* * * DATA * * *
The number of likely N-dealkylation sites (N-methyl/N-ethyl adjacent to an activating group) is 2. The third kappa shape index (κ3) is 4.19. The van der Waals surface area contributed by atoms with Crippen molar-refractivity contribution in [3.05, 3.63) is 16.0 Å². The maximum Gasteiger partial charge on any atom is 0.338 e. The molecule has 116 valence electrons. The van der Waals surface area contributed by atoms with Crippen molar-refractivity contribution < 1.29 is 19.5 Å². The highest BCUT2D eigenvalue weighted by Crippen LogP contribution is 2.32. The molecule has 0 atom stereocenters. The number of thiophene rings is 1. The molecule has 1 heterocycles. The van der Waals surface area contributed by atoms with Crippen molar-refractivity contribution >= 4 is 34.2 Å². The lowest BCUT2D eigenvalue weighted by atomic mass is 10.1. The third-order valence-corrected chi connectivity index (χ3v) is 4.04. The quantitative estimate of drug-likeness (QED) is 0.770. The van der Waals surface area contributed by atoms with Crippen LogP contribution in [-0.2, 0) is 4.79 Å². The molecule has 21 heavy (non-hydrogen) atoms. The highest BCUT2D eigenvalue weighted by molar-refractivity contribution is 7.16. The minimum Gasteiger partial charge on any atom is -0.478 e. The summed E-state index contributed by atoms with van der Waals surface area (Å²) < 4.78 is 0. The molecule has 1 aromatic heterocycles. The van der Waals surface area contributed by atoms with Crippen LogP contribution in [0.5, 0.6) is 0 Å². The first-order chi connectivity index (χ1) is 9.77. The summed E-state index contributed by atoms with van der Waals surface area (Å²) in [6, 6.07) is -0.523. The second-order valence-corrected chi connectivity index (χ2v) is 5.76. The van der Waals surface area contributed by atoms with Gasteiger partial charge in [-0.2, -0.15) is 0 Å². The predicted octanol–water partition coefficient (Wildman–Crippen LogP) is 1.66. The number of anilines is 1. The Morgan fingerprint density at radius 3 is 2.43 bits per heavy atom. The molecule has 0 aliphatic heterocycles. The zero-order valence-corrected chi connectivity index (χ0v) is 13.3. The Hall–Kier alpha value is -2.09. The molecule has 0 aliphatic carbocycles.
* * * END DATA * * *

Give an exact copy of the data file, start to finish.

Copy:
The number of likely N-dealkylation sites (N-methyl/N-ethyl adjacent to an activating group) is 2. The third kappa shape index (κ3) is 4.19. The van der Waals surface area contributed by atoms with Crippen molar-refractivity contribution in [3.05, 3.63) is 16.0 Å². The maximum Gasteiger partial charge on any atom is 0.338 e. The molecule has 116 valence electrons. The van der Waals surface area contributed by atoms with Crippen molar-refractivity contribution < 1.29 is 19.5 Å². The highest BCUT2D eigenvalue weighted by Crippen LogP contribution is 2.32. The molecule has 0 atom stereocenters. The number of thiophene rings is 1. The molecule has 1 heterocycles. The van der Waals surface area contributed by atoms with Crippen molar-refractivity contribution >= 4 is 34.2 Å². The lowest BCUT2D eigenvalue weighted by atomic mass is 10.1. The third-order valence-corrected chi connectivity index (χ3v) is 4.04. The quantitative estimate of drug-likeness (QED) is 0.770. The van der Waals surface area contributed by atoms with Crippen LogP contribution in [-0.2, 0) is 4.79 Å². The molecule has 21 heavy (non-hydrogen) atoms. The highest BCUT2D eigenvalue weighted by molar-refractivity contribution is 7.16. The minimum Gasteiger partial charge on any atom is -0.478 e. The summed E-state index contributed by atoms with van der Waals surface area (Å²) < 4.78 is 0. The molecule has 1 aromatic heterocycles. The van der Waals surface area contributed by atoms with Crippen LogP contribution in [0.5, 0.6) is 0 Å². The first-order chi connectivity index (χ1) is 9.77. The summed E-state index contributed by atoms with van der Waals surface area (Å²) in [6, 6.07) is -0.523. The second-order valence-corrected chi connectivity index (χ2v) is 5.76. The van der Waals surface area contributed by atoms with Gasteiger partial charge in [-0.2, -0.15) is 0 Å². The predicted octanol–water partition coefficient (Wildman–Crippen LogP) is 1.66. The number of anilines is 1. The Morgan fingerprint density at radius 3 is 2.43 bits per heavy atom. The molecule has 0 aliphatic heterocycles. The zero-order valence-corrected chi connectivity index (χ0v) is 13.3. The Hall–Kier alpha value is -2.09. The molecule has 0 aliphatic carbocycles.